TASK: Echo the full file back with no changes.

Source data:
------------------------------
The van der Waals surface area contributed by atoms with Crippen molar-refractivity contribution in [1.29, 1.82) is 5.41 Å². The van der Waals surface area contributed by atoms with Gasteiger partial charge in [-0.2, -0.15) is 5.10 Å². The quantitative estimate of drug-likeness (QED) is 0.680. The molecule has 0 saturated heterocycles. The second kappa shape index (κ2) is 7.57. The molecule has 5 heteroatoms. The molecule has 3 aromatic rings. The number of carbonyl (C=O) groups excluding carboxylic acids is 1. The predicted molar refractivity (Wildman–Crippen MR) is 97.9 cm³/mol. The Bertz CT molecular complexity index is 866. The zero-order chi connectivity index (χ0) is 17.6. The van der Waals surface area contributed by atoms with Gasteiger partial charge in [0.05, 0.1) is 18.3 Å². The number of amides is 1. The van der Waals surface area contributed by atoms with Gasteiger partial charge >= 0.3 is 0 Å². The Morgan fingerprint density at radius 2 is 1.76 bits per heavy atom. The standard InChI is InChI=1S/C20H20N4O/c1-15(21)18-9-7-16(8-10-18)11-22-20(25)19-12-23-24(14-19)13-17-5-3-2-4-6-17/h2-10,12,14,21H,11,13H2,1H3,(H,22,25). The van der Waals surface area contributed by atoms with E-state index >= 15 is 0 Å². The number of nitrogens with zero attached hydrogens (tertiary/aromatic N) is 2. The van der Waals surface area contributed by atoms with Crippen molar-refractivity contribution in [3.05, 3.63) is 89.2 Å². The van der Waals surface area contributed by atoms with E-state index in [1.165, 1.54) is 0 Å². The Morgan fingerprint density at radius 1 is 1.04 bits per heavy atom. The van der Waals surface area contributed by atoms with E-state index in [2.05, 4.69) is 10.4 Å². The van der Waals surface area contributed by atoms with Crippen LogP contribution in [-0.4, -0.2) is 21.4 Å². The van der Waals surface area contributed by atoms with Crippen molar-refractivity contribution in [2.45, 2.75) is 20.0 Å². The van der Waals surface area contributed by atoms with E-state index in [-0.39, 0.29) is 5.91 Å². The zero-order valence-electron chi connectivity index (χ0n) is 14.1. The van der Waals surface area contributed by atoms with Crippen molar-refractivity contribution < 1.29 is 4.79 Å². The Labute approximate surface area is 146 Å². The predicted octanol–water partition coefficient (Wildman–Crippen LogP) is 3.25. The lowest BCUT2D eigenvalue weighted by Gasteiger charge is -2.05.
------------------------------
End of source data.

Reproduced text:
The van der Waals surface area contributed by atoms with Crippen molar-refractivity contribution in [1.29, 1.82) is 5.41 Å². The van der Waals surface area contributed by atoms with Gasteiger partial charge in [-0.2, -0.15) is 5.10 Å². The quantitative estimate of drug-likeness (QED) is 0.680. The molecule has 0 saturated heterocycles. The second kappa shape index (κ2) is 7.57. The molecule has 5 heteroatoms. The molecule has 3 aromatic rings. The number of carbonyl (C=O) groups excluding carboxylic acids is 1. The predicted molar refractivity (Wildman–Crippen MR) is 97.9 cm³/mol. The Bertz CT molecular complexity index is 866. The zero-order chi connectivity index (χ0) is 17.6. The van der Waals surface area contributed by atoms with Gasteiger partial charge in [0.05, 0.1) is 18.3 Å². The number of amides is 1. The van der Waals surface area contributed by atoms with Gasteiger partial charge >= 0.3 is 0 Å². The Morgan fingerprint density at radius 2 is 1.76 bits per heavy atom. The standard InChI is InChI=1S/C20H20N4O/c1-15(21)18-9-7-16(8-10-18)11-22-20(25)19-12-23-24(14-19)13-17-5-3-2-4-6-17/h2-10,12,14,21H,11,13H2,1H3,(H,22,25). The van der Waals surface area contributed by atoms with E-state index >= 15 is 0 Å². The number of nitrogens with zero attached hydrogens (tertiary/aromatic N) is 2. The van der Waals surface area contributed by atoms with Crippen molar-refractivity contribution in [3.05, 3.63) is 89.2 Å². The van der Waals surface area contributed by atoms with E-state index in [1.165, 1.54) is 0 Å². The Morgan fingerprint density at radius 1 is 1.04 bits per heavy atom. The van der Waals surface area contributed by atoms with E-state index in [2.05, 4.69) is 10.4 Å². The van der Waals surface area contributed by atoms with Crippen LogP contribution in [-0.4, -0.2) is 21.4 Å². The van der Waals surface area contributed by atoms with Crippen molar-refractivity contribution in [2.45, 2.75) is 20.0 Å². The van der Waals surface area contributed by atoms with E-state index in [-0.39, 0.29) is 5.91 Å². The zero-order valence-electron chi connectivity index (χ0n) is 14.1. The van der Waals surface area contributed by atoms with Crippen molar-refractivity contribution < 1.29 is 4.79 Å². The Labute approximate surface area is 146 Å². The predicted octanol–water partition coefficient (Wildman–Crippen LogP) is 3.25. The lowest BCUT2D eigenvalue weighted by Gasteiger charge is -2.05.